{"subscriber":false,"subscribedOffers":{}} Further Limiting Bisphenol A In Food Uses Could Provide Health And Economic Benefits | Health Affairs

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Further Limiting Bisphenol A In Food Uses Could Provide Health And Economic Benefits

Affiliations
  1. Leonardo Trasande ( [email protected] ) is an associate professor of pediatrics, environmental medicine, and health policy at the New York University (NYU) School of Medicine, in New York City. He also holds faculty appointments in the Wagner School of Public Service and the Steinhardt School of Culture, Education, and Human Development at NYU.
PUBLISHED:No Accesshttps://doi.org/10.1377/hlthaff.2013.0686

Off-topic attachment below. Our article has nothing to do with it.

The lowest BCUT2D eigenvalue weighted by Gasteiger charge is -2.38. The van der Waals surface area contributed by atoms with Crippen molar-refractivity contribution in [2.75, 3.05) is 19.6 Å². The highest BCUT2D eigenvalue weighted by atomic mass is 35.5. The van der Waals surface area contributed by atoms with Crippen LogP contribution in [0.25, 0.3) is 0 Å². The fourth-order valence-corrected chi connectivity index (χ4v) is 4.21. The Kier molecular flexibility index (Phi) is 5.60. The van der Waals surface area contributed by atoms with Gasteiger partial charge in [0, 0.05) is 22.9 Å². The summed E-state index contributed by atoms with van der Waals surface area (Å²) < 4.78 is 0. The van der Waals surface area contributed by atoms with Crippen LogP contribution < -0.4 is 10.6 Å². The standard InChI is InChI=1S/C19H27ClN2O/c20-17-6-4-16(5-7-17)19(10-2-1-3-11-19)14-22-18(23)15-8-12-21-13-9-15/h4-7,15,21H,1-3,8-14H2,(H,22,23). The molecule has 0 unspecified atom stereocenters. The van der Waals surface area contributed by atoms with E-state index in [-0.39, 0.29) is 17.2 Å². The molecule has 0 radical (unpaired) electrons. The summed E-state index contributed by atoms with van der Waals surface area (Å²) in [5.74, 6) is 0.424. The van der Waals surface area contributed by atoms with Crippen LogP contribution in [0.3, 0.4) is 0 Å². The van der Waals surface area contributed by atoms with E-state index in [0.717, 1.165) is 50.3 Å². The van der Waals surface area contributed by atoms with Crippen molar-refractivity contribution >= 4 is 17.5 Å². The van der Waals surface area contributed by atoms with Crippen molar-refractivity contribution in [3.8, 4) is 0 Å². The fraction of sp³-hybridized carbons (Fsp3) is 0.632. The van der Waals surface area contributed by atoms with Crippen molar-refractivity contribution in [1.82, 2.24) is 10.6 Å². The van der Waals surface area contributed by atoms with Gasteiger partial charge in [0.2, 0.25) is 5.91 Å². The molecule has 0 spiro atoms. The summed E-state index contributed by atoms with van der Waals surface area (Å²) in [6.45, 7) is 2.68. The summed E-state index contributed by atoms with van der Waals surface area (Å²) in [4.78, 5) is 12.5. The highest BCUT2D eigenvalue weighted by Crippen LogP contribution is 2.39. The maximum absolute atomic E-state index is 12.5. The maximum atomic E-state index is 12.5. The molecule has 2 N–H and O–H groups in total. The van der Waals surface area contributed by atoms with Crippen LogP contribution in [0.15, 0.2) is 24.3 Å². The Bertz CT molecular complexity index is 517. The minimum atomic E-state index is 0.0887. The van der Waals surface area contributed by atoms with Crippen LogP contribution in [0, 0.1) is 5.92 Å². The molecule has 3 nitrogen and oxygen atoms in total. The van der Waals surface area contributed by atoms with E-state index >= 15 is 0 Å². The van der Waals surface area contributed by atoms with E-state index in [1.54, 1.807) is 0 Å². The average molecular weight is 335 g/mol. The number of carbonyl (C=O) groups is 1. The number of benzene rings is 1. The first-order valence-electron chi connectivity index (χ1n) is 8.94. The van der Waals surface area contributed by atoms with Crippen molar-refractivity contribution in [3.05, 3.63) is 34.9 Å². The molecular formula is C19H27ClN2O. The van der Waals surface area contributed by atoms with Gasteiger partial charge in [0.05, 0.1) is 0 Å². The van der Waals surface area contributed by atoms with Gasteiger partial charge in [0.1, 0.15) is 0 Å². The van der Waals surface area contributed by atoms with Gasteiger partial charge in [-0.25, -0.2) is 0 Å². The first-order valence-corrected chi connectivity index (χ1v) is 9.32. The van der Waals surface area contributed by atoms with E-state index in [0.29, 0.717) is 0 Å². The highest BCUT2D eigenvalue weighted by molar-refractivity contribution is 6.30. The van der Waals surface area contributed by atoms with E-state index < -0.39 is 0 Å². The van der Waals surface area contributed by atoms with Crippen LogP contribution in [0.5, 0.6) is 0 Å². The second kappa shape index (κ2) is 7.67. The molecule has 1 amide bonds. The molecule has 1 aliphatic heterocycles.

There is mounting evidence that bisphenol A (BPA), a chemical used in the production of polycarbonate plastics and the linings of aluminum cans, may have adverse health consequences. The Food and Drug Administration has banned BPA from baby bottles and sippy cups but has deferred further action on other food uses—that is, uses in metal-based food and beverage containers. This article quantifies the potential social costs of childhood obesity and adult coronary heart disease attributable to BPA exposure in the United States in 2008 and models the potential health and economic benefits associated with replacing BPA in all food uses. BPA exposure was estimated to be associated with 12,404 cases of childhood obesity and 33,863 cases of newly incident coronary heart disease, with estimated social costs of $2.98 billion in 2008. Removing BPA from food uses might prevent 6,236 cases of childhood obesity and 22,350 cases of newly incident coronary heart disease per year, with potential annual economic benefits of $1.74 billion (sensitivity analysis: $889 million–$13.8 billion per year). Although more data are needed, these potentially large health and economic benefits could outweigh the costs of using a safer substitute for BPA.

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